Are Wedding Rings Religious?

Are Wedding Rings Religious?

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Some people wonder whether or not wedding rings and engagement rings are religious. What is the historical religious background of wedding rings? Does wearing a wedding ring indicate that we’re religious?

These days, wedding rings are regarded as having significance for both religious and secular people. We know that wedding rings have a religious history, as they were used by the Romans when they converted to Christianity in the 9th century. However, wedding rings existed long before that as well, having been used by the ancient Egyptians and pagans for thousands of years.


Pre-Religious Use of Wedding Rings

The shape of the ring, having no beginning and no end, is an enduring symbol of everlasting love that has become an important standard in many modern Western weddings.

But is this really a modern tradition? Supposedly, wedding rings were used as far back as 3000 to 6000 BC by the ancient Greek and Egyptians. The ancient Egyptians believed the circle represented eternity and endless love. In ancient times, rings were made out of braided reeds or hemp (Source).

By the second century BC, there is recorded evidence of wedding rings being used in the Western world by the Romans.

But instead of being a symbol of pure love or religious connection, wedding rings served a more practical purpose. You probably guessed it — the woman wore a ring as a symbol of belonging to her husband, that she was “taken” (and only the woman wore a ring).

Roman women were given two wedding rings: an iron ring to wear at home while doing chores and a gold ring to wear in public, to “show off” her status.

Weddings at this time were a contract between families rather than a show of love between two people. The ring symbolized the woman being passed from the care of her father to her husband – a property exchange essentially (Source). A bit less romantic, isn’t it?


Use of Wedding Rings in Christianity

There actually isn’t a requirement in the Bible for couples to exchange wedding rings. There are even some passages that suggest flashy jewelry is against the Christian-like values of charity and humility.

However, the exchange of wedding rings has become a common act in most Christian wedding ceremonies these days.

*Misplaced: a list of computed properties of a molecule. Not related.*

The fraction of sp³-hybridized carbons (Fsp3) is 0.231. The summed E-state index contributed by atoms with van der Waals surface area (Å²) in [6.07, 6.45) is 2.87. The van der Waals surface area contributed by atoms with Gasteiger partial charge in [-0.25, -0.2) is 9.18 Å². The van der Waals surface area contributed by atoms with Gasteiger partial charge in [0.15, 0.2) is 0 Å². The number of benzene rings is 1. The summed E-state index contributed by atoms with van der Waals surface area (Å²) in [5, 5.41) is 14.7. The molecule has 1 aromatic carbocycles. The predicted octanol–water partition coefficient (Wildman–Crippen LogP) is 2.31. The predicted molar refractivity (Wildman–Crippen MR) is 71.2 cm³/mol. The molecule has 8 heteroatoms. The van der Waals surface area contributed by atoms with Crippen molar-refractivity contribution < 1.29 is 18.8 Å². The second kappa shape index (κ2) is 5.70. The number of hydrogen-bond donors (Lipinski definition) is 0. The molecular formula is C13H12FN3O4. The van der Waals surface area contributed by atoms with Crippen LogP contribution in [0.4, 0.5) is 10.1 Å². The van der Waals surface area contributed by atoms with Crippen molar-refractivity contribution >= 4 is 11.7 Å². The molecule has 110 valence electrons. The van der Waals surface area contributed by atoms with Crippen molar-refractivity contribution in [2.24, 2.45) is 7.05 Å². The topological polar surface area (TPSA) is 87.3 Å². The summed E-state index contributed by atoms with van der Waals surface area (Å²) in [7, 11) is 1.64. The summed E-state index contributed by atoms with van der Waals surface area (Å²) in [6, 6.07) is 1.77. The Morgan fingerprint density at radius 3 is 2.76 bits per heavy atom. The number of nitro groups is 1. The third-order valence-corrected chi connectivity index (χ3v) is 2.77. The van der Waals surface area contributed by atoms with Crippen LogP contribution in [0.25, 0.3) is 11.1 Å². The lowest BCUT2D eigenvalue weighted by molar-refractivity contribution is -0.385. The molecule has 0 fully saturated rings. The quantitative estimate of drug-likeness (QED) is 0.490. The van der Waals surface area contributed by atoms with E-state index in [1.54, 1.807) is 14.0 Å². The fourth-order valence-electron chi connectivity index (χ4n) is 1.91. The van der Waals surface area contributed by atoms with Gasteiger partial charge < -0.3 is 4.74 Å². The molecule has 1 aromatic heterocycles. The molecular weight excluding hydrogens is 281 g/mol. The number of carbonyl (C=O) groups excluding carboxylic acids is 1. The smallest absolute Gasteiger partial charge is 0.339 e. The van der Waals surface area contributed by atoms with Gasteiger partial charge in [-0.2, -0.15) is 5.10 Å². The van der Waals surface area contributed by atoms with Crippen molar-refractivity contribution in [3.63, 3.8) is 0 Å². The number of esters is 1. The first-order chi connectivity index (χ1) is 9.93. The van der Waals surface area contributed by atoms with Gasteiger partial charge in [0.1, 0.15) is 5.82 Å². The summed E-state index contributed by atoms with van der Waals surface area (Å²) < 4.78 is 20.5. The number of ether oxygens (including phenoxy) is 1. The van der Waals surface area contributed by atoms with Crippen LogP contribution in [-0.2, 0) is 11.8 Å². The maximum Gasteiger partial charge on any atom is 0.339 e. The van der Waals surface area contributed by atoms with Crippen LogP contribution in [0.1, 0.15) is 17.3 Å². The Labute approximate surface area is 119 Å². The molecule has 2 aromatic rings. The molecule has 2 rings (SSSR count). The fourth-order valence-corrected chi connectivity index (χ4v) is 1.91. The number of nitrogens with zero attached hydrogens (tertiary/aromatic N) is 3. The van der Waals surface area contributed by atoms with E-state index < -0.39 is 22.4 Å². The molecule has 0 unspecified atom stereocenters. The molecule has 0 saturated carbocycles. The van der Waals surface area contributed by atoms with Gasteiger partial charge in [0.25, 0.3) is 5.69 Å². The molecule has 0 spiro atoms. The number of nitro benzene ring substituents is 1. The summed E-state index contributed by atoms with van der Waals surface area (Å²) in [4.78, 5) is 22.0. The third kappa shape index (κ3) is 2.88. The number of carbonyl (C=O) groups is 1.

The Western world use of wedding rings came into the picture in a religious way, as we know it, in the 9th century when the Romans converted to Christianity.

Pope Nicholas I proclaimed that engagement rings (betrothal rings) should be worn.

In medieval times, the European style fede ring became popular in Rome, which is a ring featuring two hands or two people clasped together. It is meant to symbolize love and friendship, and a more modern iteration of this is the Irish Claddagh Ring.

If you’re curious about the so-called “necessity” of buying wedding bands, you might be interested in reading my article Wedding Bands Aren’t Necessary and Here’s Why.

Rings still served to symbolize a contract, as demonstrated by the 1549 edition of the Book of Common Prayer, which said, “With this ring I thee wed… This gold and silver I give thee.” An exchange of goods, or property was implied in the vows.

During the Protestant Reformation in the 16th century, many people did away with engagement rings in protest of the Catholic church.

They instead exchanged wedding rings only. Some Protestants believed that rings were too ostentatious all together, and exchanged thimbles instead.

Early American Puritans continued the practice of not wearing wedding rings, believing them to be too extravagant and against the teachings of the bible.

However, during the Victorian period of the 19th century and into the 20th century, wedding rings and engagement rings were used in religious wedding ceremonies and more and more to symbolize eternal love between two people.

We see this romantic notion reflected in classic diamond marketing campaigns (“A Diamond is Forever”) and in the way men began also wearing wedding rings during World War II.